Overexposure To Porn May Decrease Sexual Sensitivity

Overexposure to Porn May Decrease Sexual Sensitivity

We like porn. A lot. There's nothing wrong with that. However, like anything in life, there can be an upper bound on what constitutes a healthy amount of indulgence. According to sex therapist Ian Kerner, too much porn can have a negative effect on your actual sex life.

Photo by Porsche Brosseau

To be absolutely clear up front, what Kerner is not describing is not "porn addiction". This is why Kerner has come up with a different term: Sexual Attention Deficit Disorder. While "disorder" might be a strong term, SADD helps convey a simple idea: watching too much porn can skew our perceptions and make it difficult to focus or get excited when with a partner. As Kerner explains:

Don't get me wrong, I'm a big fan of masturbation. It helps a guy blow off some steam and is like a 30-second spa day. But easy access to internet porn and the sheer variety of novelty it contains have affected average guys who wouldn't normally have a problem. Because of this, these men have rewired their brains to crave the instant gratification of a porn-enabled orgasm. This means that they're developing what's clinically referred to as an idiosyncratic masturbatory style: They have accustomed themselves to an intense type of physical stimulation that's not approximated during real sex. Their overall levels of sexual desire for their partners are down, and they need to fantasize during real sex in order to maintain a full erection.

Of course, it's easy to leap straight to hyperbole on this topic. We know that porn isn't necessarily a bad thing by itself. When you and your partner are open about it, it can even lead to a happier, healthier relationship.

However, in the same way that skimming on the internet runs counter to heavy reading in books, porn and masturbation use one set of mental processes, while sex and relationships use another. If porn usage starts to set the bar of expectations for real life, it can become counter-productive.

To combat this effect, Kerner has a couple of common sense (if possibly difficult) suggestions. For starters, try reducing the amount of time you spend masturbating. Making yourself wait for physical contact not only helps you adjust to the right level of stimulus, but it can also make things more exciting for both you and your partner.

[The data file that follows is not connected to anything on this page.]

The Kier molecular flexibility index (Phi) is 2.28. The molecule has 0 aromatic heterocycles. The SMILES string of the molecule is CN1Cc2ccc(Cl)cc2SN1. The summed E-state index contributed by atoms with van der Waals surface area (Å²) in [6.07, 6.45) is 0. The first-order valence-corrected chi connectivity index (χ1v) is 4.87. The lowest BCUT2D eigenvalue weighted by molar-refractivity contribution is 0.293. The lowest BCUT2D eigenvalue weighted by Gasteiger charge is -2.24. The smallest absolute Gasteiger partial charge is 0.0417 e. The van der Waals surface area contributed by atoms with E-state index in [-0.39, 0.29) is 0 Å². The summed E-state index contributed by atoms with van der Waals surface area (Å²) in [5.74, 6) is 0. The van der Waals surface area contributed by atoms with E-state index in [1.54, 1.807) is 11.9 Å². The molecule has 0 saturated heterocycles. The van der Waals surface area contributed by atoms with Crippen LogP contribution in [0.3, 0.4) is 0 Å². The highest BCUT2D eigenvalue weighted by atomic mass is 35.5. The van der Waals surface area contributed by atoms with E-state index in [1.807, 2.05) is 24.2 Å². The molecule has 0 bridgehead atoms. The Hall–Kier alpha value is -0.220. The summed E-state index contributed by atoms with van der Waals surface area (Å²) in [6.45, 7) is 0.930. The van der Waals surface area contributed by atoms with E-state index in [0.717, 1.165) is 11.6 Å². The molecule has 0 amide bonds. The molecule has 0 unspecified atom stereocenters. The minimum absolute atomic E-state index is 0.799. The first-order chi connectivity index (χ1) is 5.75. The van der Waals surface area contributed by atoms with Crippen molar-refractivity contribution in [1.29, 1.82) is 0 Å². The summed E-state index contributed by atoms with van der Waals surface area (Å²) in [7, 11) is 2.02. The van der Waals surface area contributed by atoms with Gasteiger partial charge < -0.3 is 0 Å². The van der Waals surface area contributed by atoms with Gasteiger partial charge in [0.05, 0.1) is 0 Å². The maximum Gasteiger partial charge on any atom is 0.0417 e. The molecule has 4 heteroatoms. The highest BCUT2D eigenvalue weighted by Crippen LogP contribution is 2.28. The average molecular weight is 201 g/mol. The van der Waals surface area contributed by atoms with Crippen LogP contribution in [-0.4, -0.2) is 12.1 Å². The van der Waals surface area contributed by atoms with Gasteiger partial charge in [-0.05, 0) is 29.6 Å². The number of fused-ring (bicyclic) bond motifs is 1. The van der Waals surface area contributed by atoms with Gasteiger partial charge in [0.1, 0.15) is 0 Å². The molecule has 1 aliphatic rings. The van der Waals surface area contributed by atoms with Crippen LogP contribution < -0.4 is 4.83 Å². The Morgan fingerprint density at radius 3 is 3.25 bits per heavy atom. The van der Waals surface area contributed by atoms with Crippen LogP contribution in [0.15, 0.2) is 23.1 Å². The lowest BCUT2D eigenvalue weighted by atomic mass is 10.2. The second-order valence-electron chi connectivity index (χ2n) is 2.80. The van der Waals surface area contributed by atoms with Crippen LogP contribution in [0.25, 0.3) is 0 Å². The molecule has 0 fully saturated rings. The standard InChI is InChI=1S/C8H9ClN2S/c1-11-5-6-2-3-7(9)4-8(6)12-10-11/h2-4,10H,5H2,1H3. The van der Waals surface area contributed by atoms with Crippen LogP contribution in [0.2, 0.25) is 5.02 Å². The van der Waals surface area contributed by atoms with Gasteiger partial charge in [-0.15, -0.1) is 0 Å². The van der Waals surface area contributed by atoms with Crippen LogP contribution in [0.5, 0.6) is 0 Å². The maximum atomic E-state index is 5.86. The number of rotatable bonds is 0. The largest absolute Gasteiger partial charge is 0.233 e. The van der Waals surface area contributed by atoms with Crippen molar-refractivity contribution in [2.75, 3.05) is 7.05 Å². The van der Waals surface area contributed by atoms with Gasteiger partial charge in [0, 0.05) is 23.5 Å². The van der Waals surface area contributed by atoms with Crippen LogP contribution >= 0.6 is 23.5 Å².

You can also lay off the porn for a bit. Using memories of previous experiences can help adjust your mental diet to more typical fare. The most important thing, though, is to redirect sexual attention to your partner. Don't try to treat your partner like your own personal porn, but it's just like stepping away from the TV, video games, or any other distracting habit. Turn off the distractions and turn on your partner to adjust back to reality.

Too Much Internet Porn: The SADD Effect [Ask Men]


Comments

    As someone who runs a popular porn site, I see a lot of different porn every day. I don't need to fantasize about something while having sex with my parter. If you do need to fantasize, it sounds like you may just be bored of your partner.

    So what's the effect on women? I watch quite a lot of porn, and generally find it hard to get off (by myself) if I'm not either reading or watching erotica. I do sometimes wonder if I've become desensitised to stuff or whether it's just about becoming more open minded. I'm not sure why (I assume it's the same as straight men enjoying lesbian porn) but I really love gay porn (and quite like lesbian porn as well, as long as they don't have those terrifying fake nails), and prefer it to straight porn. Maybe because the dudes are more attractive. Anyway, that's my story there, but what kind of effect would that have, if any?

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